i. Osborn v. Bank of US: OH was trying to tax US Bank, and state officials took the money by force. Bank sued in fed court to recover the money
1. issue was whether federal court had jurisdiction to hear US Bank's suit
2. McCulloch had held that it was constitutional for Congress to create Bank of the US and that it was unconstitutional for MD to tax the bank
3. SC explained that under the constitution, a cases arises under federal law whenever fed law “forms an ingredient of the original cause” even though other questions of fact or law may be involved
a. Concluded that because the Bank was created by fed law, any action brought by it arose under fed law
4. Here, the act of Congress (charter of incorporation) is the first ingredient in the case; is the origin from which every other part of the case arises (every act of the bank arises out of the law)
III. §1331 provides that the district courts shall have original jurisdiction of all civil actions arising under the Constitution, laws, or treaties of the US
a. SC has taken narrower view in interpreting 1331
b. A case arises under federal law if it is apparent from the face of P's complaint either (1) that P's cause of action was created by fed law; (2) or, if P's cause of action is based on state law, a federal law that creates a cause of action or that reflects an important national interest is an essential component of P's claim
c. Three components of the rule:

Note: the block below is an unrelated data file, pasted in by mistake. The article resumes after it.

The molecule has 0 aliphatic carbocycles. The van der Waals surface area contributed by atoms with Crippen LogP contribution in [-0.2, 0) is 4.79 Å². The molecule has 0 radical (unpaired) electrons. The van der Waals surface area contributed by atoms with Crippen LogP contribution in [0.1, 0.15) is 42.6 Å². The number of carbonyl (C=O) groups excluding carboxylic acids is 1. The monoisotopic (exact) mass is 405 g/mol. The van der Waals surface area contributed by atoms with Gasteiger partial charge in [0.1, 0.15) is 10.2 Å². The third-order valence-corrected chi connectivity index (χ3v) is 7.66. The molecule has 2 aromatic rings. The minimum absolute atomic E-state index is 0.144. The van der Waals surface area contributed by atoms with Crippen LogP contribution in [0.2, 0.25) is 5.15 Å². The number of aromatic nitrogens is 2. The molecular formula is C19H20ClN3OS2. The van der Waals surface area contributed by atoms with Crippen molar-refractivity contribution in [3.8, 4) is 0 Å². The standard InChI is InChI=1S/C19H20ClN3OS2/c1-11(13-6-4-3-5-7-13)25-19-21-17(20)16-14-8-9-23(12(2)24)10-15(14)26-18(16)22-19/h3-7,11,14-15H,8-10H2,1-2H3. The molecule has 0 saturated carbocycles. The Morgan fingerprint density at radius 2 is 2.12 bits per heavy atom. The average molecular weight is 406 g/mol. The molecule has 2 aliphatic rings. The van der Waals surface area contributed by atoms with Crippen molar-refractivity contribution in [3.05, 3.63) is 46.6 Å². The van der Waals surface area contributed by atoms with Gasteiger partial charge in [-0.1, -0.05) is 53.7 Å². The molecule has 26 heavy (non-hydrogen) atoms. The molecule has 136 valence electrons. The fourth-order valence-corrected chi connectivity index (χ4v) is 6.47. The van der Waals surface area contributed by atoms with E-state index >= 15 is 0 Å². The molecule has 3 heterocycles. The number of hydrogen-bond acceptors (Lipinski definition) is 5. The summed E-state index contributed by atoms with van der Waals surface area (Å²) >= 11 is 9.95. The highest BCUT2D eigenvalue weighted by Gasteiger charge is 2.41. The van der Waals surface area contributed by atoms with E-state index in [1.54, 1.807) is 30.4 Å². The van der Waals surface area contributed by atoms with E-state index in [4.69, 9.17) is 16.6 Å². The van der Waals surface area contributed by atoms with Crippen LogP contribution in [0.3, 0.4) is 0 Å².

i. Well pleaded complaint rule: It must be clear from face of P's complaint that there is a federal question (Mottley)
1. Federal jurisdiction cannot be based on a federal law defense or P's anticipation of federal law defense
2. Application in declaratory judgment cases: P may not circumvent rule by seeking a declaratory judgment that fed law is unconstitutional or inapplicable if the complaint in a lawsuit for redress would not state a federal question (Skelly)
a. if, but for the availability of the declaratory judgment procedure, the federal claim would arise only as a defense to a state created action, jurisdiction is lacking
i. If you're going to bring a suit for something other than declaratory relief, and court decides you cannot get into federal court, then the declaratory judgment does not allow you to get in
1. if P could get in with some other claim, then declaratory judgment lawsuit belongs in federal court
2. if P could not get in with other claim, then we cannot let P in; we're expanding our jurisdiction to allow cases that otherwise would not get in
ii. analysis: (1) Could P have sued for coercive cause of action? (2) Does it pass Gully test?
b. Franchise Tax Board complicates analysis: court says to focus on defendant; “fed courts have regularly taken original jurisdiction over DJ suits in which, if the DJ D brought a coercive action to enforce its rights, that suit would necessarily present a fed question”